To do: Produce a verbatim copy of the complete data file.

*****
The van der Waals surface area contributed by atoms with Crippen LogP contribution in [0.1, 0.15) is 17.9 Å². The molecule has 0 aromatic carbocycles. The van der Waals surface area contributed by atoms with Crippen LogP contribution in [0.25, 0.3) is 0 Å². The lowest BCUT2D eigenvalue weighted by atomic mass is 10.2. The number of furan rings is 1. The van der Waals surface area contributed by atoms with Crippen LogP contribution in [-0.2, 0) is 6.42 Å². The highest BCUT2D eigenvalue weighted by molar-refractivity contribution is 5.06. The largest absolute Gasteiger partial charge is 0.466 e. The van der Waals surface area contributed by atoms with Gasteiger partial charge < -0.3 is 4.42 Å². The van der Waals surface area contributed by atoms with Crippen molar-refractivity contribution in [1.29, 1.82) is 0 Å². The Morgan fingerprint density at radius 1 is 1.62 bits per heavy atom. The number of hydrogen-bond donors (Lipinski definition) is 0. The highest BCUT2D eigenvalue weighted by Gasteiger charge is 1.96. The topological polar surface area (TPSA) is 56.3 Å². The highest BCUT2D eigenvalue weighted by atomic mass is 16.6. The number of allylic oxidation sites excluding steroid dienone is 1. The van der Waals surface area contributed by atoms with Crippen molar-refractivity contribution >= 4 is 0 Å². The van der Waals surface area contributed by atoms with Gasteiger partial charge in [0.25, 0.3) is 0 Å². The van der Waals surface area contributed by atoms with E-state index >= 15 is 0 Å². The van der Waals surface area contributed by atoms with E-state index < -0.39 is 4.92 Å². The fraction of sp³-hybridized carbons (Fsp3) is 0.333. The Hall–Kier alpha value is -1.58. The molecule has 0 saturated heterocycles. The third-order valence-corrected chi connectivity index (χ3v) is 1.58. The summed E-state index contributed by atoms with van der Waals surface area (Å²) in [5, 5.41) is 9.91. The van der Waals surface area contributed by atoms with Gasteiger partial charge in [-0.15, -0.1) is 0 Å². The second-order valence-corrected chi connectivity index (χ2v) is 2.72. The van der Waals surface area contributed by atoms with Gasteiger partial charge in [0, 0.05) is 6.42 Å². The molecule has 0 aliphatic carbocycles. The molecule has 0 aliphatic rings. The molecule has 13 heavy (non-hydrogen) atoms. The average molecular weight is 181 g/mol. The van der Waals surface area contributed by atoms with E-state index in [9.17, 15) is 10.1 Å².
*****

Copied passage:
The van der Waals surface area contributed by atoms with Crippen LogP contribution in [0.1, 0.15) is 17.9 Å². The molecule has 0 aromatic carbocycles. The van der Waals surface area contributed by atoms with Crippen LogP contribution in [0.25, 0.3) is 0 Å². The lowest BCUT2D eigenvalue weighted by atomic mass is 10.2. The number of furan rings is 1. The van der Waals surface area contributed by atoms with Crippen LogP contribution in [-0.2, 0) is 6.42 Å². The highest BCUT2D eigenvalue weighted by molar-refractivity contribution is 5.06. The largest absolute Gasteiger partial charge is 0.466 e. The van der Waals surface area contributed by atoms with Gasteiger partial charge < -0.3 is 4.42 Å². The van der Waals surface area contributed by atoms with Crippen molar-refractivity contribution in [1.29, 1.82) is 0 Å². The Morgan fingerprint density at radius 1 is 1.62 bits per heavy atom. The number of hydrogen-bond donors (Lipinski definition) is 0. The highest BCUT2D eigenvalue weighted by Gasteiger charge is 1.96. The topological polar surface area (TPSA) is 56.3 Å². The highest BCUT2D eigenvalue weighted by atomic mass is 16.6. The number of allylic oxidation sites excluding steroid dienone is 1. The van der Waals surface area contributed by atoms with Crippen molar-refractivity contribution >= 4 is 0 Å². The van der Waals surface area contributed by atoms with Gasteiger partial charge in [0.25, 0.3) is 0 Å². The van der Waals surface area contributed by atoms with E-state index >= 15 is 0 Å². The van der Waals surface area contributed by atoms with E-state index < -0.39 is 4.92 Å². The fraction of sp³-hybridized carbons (Fsp3) is 0.333. The Hall–Kier alpha value is -1.58. The molecule has 0 saturated heterocycles. The third-order valence-corrected chi connectivity index (χ3v) is 1.58. The summed E-state index contributed by atoms with van der Waals surface area (Å²) in [5, 5.41) is 9.91. The van der Waals surface area contributed by atoms with Gasteiger partial charge in [-0.15, -0.1) is 0 Å². The second-order valence-corrected chi connectivity index (χ2v) is 2.72. The van der Waals surface area contributed by atoms with Gasteiger partial charge in [0, 0.05) is 6.42 Å². The molecule has 0 aliphatic carbocycles. The molecule has 0 aliphatic rings. The molecule has 13 heavy (non-hydrogen) atoms. The average molecular weight is 181 g/mol. The van der Waals surface area contributed by atoms with E-state index in [9.17, 15) is 10.1 Å².